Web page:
Most of my social media connections know what I think about racism, the pernicious, persistent misnomer that’s not about race — we’re all the human race, there is no other — and all about skin color and ethnicity: Racism ends when we let it end. When skin color and ethnic origins are simply allowed to be, without the assumption or the weight of something ugly attached.

I don’t tend to make ethnicity a big deal in my stories. People are who they are, who they decide to be, who their actions lead them to become, and sometimes their origins have an impact on that.

The Deer Place“, however, directly addresses racism, and mixes elements from family lore and my father’s childhood. He recalls being called a “dirty Indian” and other names when he was young. He also had a special place on the mountain where he met the deer, and one day he discovered where they went.

(originally written February 28, 2015)

 

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W: When Characters Attack!

W: When Characters Attack!

What happens when a writer grows weary of his characters?

What happens when they fight back?

One is reminded of Sir Arthur Conan Doyle attempting to rid himself of Sherlock Holmes at Reichenbach Falls, or the author in Stranger Than Fiction whose protagonists never make it out alive.

Or perhaps the writer realizes she’s dug herself into a literary hole and doesn’t know when or how to end the story. (Lost, I’m lookin’ at you. And you, too, Once Upon a Time, which should have lasted only a season or two, before you misused your great cast and intriguing premise to go screaming off the rails into soap opera badlands.)

W is a 2016 South Korean television drama in the vein of Stranger Than Fiction, Secret Window, The Truman Show, The God Hater, and other stories where the characters confront or interact with their authors, their audiences, or their creators. In this series, comicbook characters become aware of their fictionhood and enter the real world to confront their creator.

First, the protagonist learns why a shadowy figure is trying to kill him and turns the tables on his creator. then the villain also realizes he can enter the other dimension, and demands of the creator a face and an identity.

How the story begins:

Kang Cheol has a few loyal associates upon whom he relies, but when a mysterious woman saves his life more than once, he’s intrigued. Although the police are seeking her as a material witness and a suspect in the multiple attempts on his life, Kang Cheol hides her in order to protect her not only from the police but also from his murderous stalker.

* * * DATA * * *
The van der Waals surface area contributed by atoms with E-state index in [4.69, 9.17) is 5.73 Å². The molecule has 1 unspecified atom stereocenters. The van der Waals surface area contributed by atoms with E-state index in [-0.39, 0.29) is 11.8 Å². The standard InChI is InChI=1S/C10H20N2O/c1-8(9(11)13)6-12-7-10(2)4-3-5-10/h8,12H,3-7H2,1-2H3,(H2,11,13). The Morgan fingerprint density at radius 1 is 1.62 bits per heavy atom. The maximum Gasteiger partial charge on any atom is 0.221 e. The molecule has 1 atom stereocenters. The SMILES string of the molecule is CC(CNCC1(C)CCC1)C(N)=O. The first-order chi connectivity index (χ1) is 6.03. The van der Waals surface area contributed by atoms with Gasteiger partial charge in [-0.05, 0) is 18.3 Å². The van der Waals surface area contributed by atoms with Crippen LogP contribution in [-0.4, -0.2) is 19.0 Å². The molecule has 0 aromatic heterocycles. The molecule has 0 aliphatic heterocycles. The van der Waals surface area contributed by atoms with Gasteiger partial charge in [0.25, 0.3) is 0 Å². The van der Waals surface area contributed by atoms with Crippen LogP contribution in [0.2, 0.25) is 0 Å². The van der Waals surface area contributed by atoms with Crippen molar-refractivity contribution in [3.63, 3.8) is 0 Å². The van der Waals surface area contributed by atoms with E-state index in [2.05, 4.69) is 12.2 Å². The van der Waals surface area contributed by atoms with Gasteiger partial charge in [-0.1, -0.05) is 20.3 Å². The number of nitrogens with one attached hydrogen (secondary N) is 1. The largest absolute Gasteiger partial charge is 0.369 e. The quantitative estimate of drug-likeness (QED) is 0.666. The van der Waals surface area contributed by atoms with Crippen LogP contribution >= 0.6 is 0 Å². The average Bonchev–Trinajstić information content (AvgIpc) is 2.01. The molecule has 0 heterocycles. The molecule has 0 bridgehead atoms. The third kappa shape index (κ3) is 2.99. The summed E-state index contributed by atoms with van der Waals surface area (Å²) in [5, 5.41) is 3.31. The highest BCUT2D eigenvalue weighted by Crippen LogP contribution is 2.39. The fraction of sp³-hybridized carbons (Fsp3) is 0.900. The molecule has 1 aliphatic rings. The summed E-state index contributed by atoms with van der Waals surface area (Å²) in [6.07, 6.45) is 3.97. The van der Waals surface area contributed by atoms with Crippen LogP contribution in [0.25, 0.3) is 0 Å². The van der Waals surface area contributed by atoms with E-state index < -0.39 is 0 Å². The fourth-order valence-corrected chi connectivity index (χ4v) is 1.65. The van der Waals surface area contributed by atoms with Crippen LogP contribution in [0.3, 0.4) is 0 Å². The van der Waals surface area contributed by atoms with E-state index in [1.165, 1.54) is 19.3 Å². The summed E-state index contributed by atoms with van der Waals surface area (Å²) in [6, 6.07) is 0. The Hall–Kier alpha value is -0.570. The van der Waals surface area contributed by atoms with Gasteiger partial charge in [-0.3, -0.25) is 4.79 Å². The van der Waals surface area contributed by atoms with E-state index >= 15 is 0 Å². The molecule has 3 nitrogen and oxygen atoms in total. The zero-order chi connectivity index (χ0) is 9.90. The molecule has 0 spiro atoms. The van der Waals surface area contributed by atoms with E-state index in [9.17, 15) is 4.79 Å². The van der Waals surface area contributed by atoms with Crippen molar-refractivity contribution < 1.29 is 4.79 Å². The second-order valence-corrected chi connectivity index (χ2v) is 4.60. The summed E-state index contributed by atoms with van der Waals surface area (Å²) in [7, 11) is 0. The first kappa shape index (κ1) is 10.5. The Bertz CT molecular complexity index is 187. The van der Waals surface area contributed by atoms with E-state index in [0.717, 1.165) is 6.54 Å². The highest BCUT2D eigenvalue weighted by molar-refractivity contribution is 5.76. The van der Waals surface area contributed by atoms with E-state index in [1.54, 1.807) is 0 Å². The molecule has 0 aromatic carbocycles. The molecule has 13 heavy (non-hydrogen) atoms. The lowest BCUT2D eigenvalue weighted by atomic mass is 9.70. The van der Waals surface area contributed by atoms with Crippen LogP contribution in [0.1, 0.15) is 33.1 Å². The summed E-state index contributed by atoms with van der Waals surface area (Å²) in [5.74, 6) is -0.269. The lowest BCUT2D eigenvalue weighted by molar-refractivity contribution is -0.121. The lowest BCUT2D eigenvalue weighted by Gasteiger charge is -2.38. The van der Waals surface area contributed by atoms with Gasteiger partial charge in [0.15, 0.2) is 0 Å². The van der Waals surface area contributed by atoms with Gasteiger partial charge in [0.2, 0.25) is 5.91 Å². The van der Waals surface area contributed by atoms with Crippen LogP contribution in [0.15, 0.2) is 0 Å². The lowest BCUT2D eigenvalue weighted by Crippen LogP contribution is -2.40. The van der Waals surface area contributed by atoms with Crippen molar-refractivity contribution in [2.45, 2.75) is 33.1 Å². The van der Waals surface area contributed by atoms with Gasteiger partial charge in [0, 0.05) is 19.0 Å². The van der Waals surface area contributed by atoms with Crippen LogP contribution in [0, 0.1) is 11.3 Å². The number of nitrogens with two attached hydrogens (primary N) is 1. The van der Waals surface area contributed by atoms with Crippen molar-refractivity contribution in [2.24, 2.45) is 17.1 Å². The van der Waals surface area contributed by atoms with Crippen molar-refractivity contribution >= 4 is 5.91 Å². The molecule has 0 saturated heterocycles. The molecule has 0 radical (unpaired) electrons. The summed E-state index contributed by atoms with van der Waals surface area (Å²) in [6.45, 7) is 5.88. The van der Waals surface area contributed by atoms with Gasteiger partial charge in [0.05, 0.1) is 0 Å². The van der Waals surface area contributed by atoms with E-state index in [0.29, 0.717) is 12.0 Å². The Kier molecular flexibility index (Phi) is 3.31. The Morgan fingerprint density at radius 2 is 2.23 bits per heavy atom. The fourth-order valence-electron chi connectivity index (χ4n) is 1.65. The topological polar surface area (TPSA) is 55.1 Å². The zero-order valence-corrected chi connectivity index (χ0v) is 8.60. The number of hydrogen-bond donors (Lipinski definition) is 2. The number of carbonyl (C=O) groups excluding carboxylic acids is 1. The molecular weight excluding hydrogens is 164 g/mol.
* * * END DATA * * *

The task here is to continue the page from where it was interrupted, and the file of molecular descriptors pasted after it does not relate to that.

Meantime, his television station, W—which stands for Who and Why—broadcasts and solves cold cases that the police have abandoned. He has earned a golden reputation in society for his ingenuity, wealth, generosity, and dogged pursuit of justice.

Oh Yeon Joo is alerted by her father’s fellow artists that he is missing. He went into his office one day, and although he was never seen leaving, he cannot be found. As she’s standing in his office, searching for clues, a bloody hand reaches through his art tablet and pulls her into the world of W. Without valid ID, money, or other resources, she attempts to navigate the comicbook world and find a way back to her own.

Oh Seung Moo has made his fortune and his reputation with W, finally rising from obscurity to fame with the bestselling series. Why, then has he written an abrupt ending for the protagonist—a bloody death without the satisfaction of a solved crime? After all, fans have been awaiting the revelation of the villain who killed Kang Cheol’s family.

But Kang Cheol will not die, and he begins to affect the story from the other side of the tablet. Seung Moo is no longer in control of his creation.

Has Seung Moo run away, unable to cope with success? Or is he suffering a common literary malady—an inability to properly resolve the story?

And why does Kang Cheol believe Yeon Joo is “the key to my life”?

The answer to that, my friends, is a plot twist.

At only 16 episodes long, W is fast-paced. However, it does slow down a little on occasion, allowing the viewer to catch his or her breath and often poking gentle fun at kdrama tropes.